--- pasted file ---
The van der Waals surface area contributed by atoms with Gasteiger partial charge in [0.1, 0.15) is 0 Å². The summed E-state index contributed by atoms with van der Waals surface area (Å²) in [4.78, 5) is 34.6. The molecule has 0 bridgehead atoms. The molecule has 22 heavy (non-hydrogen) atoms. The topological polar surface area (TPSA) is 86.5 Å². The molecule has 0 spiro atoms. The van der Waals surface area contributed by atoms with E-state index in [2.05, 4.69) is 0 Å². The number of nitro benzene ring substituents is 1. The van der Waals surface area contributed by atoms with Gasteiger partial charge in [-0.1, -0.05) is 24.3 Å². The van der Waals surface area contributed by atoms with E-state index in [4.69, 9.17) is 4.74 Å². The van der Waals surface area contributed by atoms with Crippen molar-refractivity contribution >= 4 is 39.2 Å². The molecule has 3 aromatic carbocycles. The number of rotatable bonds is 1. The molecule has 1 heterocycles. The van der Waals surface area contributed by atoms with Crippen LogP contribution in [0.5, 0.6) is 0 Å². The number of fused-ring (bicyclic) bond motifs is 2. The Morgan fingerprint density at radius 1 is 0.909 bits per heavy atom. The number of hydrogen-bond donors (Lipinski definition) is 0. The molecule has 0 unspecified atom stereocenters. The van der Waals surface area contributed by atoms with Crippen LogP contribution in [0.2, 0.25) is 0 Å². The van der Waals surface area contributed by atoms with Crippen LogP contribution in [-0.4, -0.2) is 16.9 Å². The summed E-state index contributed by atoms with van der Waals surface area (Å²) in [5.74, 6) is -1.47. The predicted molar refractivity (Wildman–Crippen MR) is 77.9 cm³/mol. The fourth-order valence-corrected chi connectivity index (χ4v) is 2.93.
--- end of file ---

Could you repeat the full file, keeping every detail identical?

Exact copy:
The van der Waals surface area contributed by atoms with Gasteiger partial charge in [0.1, 0.15) is 0 Å². The summed E-state index contributed by atoms with van der Waals surface area (Å²) in [4.78, 5) is 34.6. The molecule has 0 bridgehead atoms. The molecule has 22 heavy (non-hydrogen) atoms. The topological polar surface area (TPSA) is 86.5 Å². The molecule has 0 spiro atoms. The van der Waals surface area contributed by atoms with E-state index in [2.05, 4.69) is 0 Å². The number of nitro benzene ring substituents is 1. The van der Waals surface area contributed by atoms with Gasteiger partial charge in [-0.1, -0.05) is 24.3 Å². The van der Waals surface area contributed by atoms with E-state index in [4.69, 9.17) is 4.74 Å². The van der Waals surface area contributed by atoms with Crippen molar-refractivity contribution >= 4 is 39.2 Å². The molecule has 3 aromatic carbocycles. The number of rotatable bonds is 1. The molecule has 1 heterocycles. The van der Waals surface area contributed by atoms with Crippen LogP contribution in [0.5, 0.6) is 0 Å². The number of fused-ring (bicyclic) bond motifs is 2. The Morgan fingerprint density at radius 1 is 0.909 bits per heavy atom. The number of hydrogen-bond donors (Lipinski definition) is 0. The molecule has 0 unspecified atom stereocenters. The van der Waals surface area contributed by atoms with Crippen LogP contribution in [0.2, 0.25) is 0 Å². The van der Waals surface area contributed by atoms with Crippen LogP contribution in [-0.4, -0.2) is 16.9 Å². The summed E-state index contributed by atoms with van der Waals surface area (Å²) in [5.74, 6) is -1.47. The predicted molar refractivity (Wildman–Crippen MR) is 77.9 cm³/mol. The fourth-order valence-corrected chi connectivity index (χ4v) is 2.93.